Remember the person who was a bore back then. Well, they’re even more boring now. Which means they try to take even more of your time. Which makes the, ‘excuse me, I see the canapés are being handed out on the other side of the room, I better go’ line that much harder to employ.

Secondly, not all of us look as lean and lithe as we did way back when. From high school, the cool guys really didn’t turn out all that well. They’ve gained the most weight, have the least interesting jobs, and don’t speak that highly of their exes. From college, the cool guys made the most money, date supermodels, don’t care any more about their exes, and travel regularly.

So Porsches trump Camaros, but I suppose we always knew that.

Third, nobody plays sports anymore, regardless of their level of activity in their youth. Sure, there are weekend duffers, and yoga devotees, but with one or two exceptions, mostly for solo sports like bicycling and running, physical competition has long since left the building.

And the most telling point, particularly with regard to nothing really changes, is that whatever you were back in high school, with rare exceptions, you still are today, 30 years later.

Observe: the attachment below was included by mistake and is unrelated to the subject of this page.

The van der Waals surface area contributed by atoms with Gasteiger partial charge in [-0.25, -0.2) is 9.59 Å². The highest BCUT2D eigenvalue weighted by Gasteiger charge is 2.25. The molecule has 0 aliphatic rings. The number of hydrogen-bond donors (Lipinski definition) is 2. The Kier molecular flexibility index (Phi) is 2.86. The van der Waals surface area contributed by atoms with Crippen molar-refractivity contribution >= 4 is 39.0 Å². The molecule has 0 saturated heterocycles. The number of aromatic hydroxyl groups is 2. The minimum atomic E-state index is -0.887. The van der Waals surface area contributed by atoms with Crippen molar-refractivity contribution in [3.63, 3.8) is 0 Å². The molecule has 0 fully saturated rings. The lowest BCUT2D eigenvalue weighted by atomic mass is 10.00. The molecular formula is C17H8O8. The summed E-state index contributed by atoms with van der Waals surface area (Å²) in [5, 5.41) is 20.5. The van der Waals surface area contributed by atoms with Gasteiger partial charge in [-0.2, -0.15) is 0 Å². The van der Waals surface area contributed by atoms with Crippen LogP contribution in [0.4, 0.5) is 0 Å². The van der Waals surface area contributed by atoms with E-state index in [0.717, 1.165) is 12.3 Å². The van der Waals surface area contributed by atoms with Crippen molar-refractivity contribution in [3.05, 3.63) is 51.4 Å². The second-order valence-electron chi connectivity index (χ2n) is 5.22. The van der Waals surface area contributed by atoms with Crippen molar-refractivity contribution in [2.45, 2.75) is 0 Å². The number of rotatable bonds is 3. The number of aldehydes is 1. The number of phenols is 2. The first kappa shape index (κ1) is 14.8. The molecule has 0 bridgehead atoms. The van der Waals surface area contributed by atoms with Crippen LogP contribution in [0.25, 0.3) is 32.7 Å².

For example, those at the top of the graduating class still remember the order rank for themselves and their classmates, and click it off like they are running down the states that went from Democrat to Republican in the mid-term election. Hey, it’s been 30 years. You’ve graduated from a fucking Ivy League school, have 2.5 kids, a home in the Westchester suburbs, and still this shit matters to you. Gimme a break. Why do you need to reinforce this, particularly among the people who are already on this road with you. And why do you still have to turn down your nose at the others?

On the other hand, the folks who lived on the edge in the 70’s, smoking and drinking, and engaging in serial youthful indiscretions, seem to still revel in that, as though it’s not just a badge, but a lifestyle. Again, it’s been 30 years. What are you up to now?